A dying man has issued a vital message to all men after his cancer diagnosis came "too late'.
Martin York was diagnosed with advanced prostate cancer at the age of 55 in 2017.
After being discharged from St Luke's Hospice to continue end-of-life care at his home in Plymouth, he is urging other men to get check-ups that could save their life.
Prostate cancer affects one in eight men, St Luke's Hospice says, and Martin wants to remind people that while the disease usually occurs in men aged over 65, younger men are also at risk.
Martin is passionate about spreading awareness of the importance of getting yourself checked and looking out for symptoms, reports Plymouth Live .
While prostate cancer typically occurs in men aged over 65, St Luke's Hospice says, younger men are also at risk and Martin wants to remind the public that getting diagnosed early can improve the prognosis for those who have the condition.
Martin said: "I was diagnosed with terminal prostate cancer in 2017, and the disease had been doing its worst inside my body for three to four years so I went straight onto chemotherapy. It was very debilitating and I spent most of the next five months in bed."
Martin urges all men to not let embarrassment hold them back from checking with their GP.
He said: "Men don't like talking about anything below their belts, which is ridiculous.
"It's too late for me, but it's not too late for others. If you're in any doubt at all, see your GP for a simple check-up."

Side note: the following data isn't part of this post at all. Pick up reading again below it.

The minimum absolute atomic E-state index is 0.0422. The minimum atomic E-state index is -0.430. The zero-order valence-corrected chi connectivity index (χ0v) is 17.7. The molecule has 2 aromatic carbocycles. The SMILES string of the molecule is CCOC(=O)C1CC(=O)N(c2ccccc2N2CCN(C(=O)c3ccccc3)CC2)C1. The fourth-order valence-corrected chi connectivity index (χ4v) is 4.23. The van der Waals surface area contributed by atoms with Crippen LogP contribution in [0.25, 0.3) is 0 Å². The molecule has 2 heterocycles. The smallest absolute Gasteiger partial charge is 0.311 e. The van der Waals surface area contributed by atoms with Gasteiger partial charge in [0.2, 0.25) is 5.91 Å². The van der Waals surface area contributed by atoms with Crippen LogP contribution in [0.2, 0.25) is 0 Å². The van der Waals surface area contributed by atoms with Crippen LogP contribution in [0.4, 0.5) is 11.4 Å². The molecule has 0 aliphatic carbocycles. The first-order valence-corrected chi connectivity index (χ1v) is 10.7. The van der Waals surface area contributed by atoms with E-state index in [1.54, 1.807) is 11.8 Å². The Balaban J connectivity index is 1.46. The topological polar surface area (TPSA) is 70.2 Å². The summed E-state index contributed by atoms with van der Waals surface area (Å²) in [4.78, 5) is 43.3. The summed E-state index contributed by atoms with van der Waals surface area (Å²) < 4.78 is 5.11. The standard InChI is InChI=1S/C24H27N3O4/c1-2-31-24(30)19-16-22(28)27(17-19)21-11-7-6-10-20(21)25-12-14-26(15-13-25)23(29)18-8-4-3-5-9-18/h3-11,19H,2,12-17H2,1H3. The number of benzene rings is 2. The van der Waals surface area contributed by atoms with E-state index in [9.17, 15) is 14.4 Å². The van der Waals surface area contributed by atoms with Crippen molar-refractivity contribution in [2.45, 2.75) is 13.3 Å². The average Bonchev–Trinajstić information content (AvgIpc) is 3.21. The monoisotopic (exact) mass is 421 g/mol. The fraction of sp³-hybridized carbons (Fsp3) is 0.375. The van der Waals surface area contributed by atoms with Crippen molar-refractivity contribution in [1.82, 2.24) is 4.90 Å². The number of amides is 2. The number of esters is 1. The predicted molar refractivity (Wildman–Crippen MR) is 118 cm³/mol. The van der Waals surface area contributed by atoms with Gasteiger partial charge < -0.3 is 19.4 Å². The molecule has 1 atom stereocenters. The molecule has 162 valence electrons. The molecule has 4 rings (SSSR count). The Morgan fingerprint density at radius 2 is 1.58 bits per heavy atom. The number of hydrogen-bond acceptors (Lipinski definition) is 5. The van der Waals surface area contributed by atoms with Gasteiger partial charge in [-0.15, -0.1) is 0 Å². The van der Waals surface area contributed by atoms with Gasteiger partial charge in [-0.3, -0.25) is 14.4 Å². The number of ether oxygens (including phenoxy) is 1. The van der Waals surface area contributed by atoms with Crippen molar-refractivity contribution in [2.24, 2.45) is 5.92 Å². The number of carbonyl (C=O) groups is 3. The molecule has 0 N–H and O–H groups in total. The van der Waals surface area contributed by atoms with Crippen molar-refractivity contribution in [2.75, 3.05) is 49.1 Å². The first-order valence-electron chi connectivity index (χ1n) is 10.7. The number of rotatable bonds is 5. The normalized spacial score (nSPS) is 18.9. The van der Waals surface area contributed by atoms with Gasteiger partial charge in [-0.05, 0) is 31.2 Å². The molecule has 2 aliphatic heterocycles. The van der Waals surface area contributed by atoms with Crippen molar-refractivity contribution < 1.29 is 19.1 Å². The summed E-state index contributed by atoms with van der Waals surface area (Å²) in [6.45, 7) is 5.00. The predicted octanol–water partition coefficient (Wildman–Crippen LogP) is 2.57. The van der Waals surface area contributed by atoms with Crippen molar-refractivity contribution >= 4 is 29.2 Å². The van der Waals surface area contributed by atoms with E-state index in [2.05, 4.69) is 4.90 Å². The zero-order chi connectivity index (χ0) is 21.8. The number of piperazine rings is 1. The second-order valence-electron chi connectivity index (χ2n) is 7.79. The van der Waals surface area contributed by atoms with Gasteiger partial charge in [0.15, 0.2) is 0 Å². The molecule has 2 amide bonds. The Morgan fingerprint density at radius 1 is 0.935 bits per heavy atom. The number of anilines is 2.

Martin has been married to his wife Penny for 24 years and received care from St Luke's when he needed help to control his pain and was admitted to St Luke's specialist unit in Turnchapel.
Hospice care was very different to what he expected.
Martin said: "I went in not knowing what it would be like, but I was very pleasantly surprised how friendly, light and airy the unit was. It was like a five-star hotel."
Martin recently decided he wanted to be discharged and receive his care from St Luke's while at home.
St Luke's says half of its patients across Plymouth, South West Devon and East Cornwall are supported by the charity's multidisciplinary At Home team, who made sure 'everything was in place to make his transition from the unit as smooth as possible.'
Martin's wife, Penny said: "A lot of people think that when you go into the hospice building, you’re never coming out again. This couldn’t have been further from the truth for Martin, and it was his choice to come home.
"The day he returned was remarkable, with all the kit already in place, thanks to St Luke’s occupational therapist Shaen. He made sure Martin had everything that was needed, from easy chairs and hoists to a special bed."
"Martin is a very special man, I will always be grateful to St Luke’s for this gift they’ve given us – Martin at home where he belongs so we can have this precious time together knowing that if we need it, help is just a phone call away. The kindness and sensitivity of the team is making such a difference to us at a really difficult time.
"I am incredibly proud of Martin and want to echo his words to other men: If you have even the slightest concern that something is wrong ‘downstairs’, go straight to see your GP. It could save your life."
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